“There does come a time to pass the torch of leadership,” Brewer said Wednesday. “And after competing this term in office, I will be doing just that.”
Brewer, who is finishing her second term, had said she would consider trying to find a way around the Arizona Constitution's two-term limit. Her first term was by appointment, after then-Gov. Janet Napolitano was appointed by President Obama to serve as the Secretary of Homeland Security.
But there have been hints Brewer was getting ready to retire: After she invited controversy by signing one of the country's toughest laws targeting people in the state illegally, she avoided a similar clash last month when she vetoed a bill that would have allowed business owners to refuse to serve gay people. The decision to buck the will of conservative voters was interpreted as an indication she would retire.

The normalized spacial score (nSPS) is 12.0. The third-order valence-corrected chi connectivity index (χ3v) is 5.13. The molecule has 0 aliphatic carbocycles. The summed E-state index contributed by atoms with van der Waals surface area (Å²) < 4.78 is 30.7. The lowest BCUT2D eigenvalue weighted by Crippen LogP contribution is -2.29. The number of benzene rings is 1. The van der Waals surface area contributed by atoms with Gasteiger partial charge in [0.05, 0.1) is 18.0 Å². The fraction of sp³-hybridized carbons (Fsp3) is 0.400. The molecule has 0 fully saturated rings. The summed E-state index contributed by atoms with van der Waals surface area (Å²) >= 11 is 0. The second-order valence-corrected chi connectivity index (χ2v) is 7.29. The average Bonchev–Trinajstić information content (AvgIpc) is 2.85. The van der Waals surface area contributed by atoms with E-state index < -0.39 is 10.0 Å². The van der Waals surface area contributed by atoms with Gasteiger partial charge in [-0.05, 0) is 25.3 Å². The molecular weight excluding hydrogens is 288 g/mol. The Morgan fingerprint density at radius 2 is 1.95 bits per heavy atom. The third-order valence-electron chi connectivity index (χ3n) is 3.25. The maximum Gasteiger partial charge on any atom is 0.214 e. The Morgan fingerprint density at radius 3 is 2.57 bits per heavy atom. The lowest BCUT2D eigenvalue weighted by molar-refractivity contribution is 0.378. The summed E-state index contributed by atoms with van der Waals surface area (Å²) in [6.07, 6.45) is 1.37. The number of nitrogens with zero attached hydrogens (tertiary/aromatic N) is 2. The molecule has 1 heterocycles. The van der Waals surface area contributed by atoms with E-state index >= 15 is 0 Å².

Andrew Wilder, a spokesman for the governor, said Brewer plans to stay engaged in politics, but added that she had not indicated an intention to run for other office.
Eight Republicans are campaigning to replace Brewer in November's election, including Secretary of State Ken Bennett and Mesa mayor Scott Smith, as has Democrat Fred DuVal.
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